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sockgoblin

First Light : Skywatcher Skyliner 200p Dobsonian

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Friday night I used my Skywatcher Skyliner 200p dobsonian for the first time. The seeing wasn’t great , some high clouds. To give an idea of conditions I could just make out the “head” of Delphinius with naked eye.

I had set up the Skyliner ( see photo) on some small paving stones although I didn’t try to level it.

Carrying the scope out to the garden in two pieces was simple , I have added a couple of luggage straps to help. Moving the scope as an assembly can be done using the two handles to lift the assembly and I managed, during the session ,to move to another area of the lawn to view another section of sky. I have since experimented with a sack trolley which makes moving the full assembly a cinch and I will use this when I go to our local dark sky location

I have added a Right Angle Viewfinder and a Telrad to the Scope and using a 30mm EP I firstly made sure that they were all aligned, by choosing a bright star in the centre of the EP and tweaking the two finders to get their agreement.

I could see the “box” of Hercules and I have previously seen M13 and M92 with the 130p so I thought that this would be a nice comparison for the 200p.

The movement of the scope was smooth in Altitude and in Azimuth. I have added a single piece of milk bottle washer to the centre bolt and this has freed up the rotation.          

From my experience with the 130p I know where M13 and M92 are . It seems obvious now but it does help that I know what I am looking for and it’s the same viewfinder as on the 130p so I am looking for something with a degree of faintness that is easy to miss.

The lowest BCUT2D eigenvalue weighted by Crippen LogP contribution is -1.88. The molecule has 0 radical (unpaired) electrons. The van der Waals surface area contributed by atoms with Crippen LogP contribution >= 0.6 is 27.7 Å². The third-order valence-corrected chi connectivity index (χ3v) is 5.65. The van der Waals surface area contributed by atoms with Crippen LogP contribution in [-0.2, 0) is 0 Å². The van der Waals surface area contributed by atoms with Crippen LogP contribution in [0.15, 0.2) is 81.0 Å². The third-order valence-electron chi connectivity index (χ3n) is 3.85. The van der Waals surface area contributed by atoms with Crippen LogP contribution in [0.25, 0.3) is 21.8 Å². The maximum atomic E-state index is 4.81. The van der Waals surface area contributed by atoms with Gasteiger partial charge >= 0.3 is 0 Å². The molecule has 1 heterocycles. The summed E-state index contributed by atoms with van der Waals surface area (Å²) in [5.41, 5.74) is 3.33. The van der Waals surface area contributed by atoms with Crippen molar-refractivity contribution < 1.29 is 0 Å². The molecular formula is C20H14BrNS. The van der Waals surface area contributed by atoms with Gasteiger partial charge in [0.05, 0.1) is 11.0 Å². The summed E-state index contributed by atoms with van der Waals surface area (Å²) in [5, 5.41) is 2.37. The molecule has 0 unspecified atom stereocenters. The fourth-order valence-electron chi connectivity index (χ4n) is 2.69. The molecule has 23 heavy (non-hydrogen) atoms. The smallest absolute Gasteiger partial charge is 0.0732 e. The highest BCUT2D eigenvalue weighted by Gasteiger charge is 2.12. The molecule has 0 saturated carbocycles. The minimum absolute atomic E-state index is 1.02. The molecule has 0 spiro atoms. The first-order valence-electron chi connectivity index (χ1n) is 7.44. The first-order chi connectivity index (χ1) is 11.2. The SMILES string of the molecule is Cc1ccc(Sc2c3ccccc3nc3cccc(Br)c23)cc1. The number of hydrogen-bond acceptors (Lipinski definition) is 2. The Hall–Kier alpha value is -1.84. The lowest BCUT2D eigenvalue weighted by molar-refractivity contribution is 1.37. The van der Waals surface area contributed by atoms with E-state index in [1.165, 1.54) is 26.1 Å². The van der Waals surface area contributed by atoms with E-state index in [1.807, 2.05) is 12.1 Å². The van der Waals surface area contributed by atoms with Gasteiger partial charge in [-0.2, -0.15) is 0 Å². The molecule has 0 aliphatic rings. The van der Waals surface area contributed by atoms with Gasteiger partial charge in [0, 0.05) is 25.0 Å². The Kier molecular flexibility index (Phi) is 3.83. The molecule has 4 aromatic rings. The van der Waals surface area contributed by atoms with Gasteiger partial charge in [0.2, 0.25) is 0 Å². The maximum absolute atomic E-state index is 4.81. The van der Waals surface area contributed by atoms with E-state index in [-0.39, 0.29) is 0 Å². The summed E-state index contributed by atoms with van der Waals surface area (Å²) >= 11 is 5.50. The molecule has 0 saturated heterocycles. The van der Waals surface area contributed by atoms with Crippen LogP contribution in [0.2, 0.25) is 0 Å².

I aimed the scope with the Telrad judging against the top right hand start of Hercules, then located the fuzz of M13 in the viewfinder and then centralised in the 30mm EP. The movement of the 200p was smooth and I was able to locate and centralise M13 very quickly Then I swapped the 30mm for a 12mm Plossl and this is where the dobsonian became a little more difficult, the 200p has a longer focal length than the 130p and more magnification and narrower field of view therefore any twitch can send the object out of the view and sometimes its hard to find it again.  I found that I can control it better in Altitude if I” embrace the dobs’”. I am sitting next to the tube eye at the Eye piece if I need small adjustment in Alt I lay my arm along the length of the tube and allow my arm to get heavier. Not a push more a relax. Azimuth nudges at high magnification are more difficult to get with precision. I expect practice will improve matters.

M13 was lovely, more detail , bigger ,more stars resolved less fuzzy than the 130p

Finding M92 was a bit more difficult, I used the Telrad to guess approximate location and then zig zagged with the viewfinder .The viewfinder has about 5 degrees of field of view so I reckoned a submarine depth charge pattern sweeping  a line of 5 degrees to the left then dropping down to the edge of the viewfinder and then a sweep to the right.. it worked and there was M92. Again bigger , brighter and more stars resolved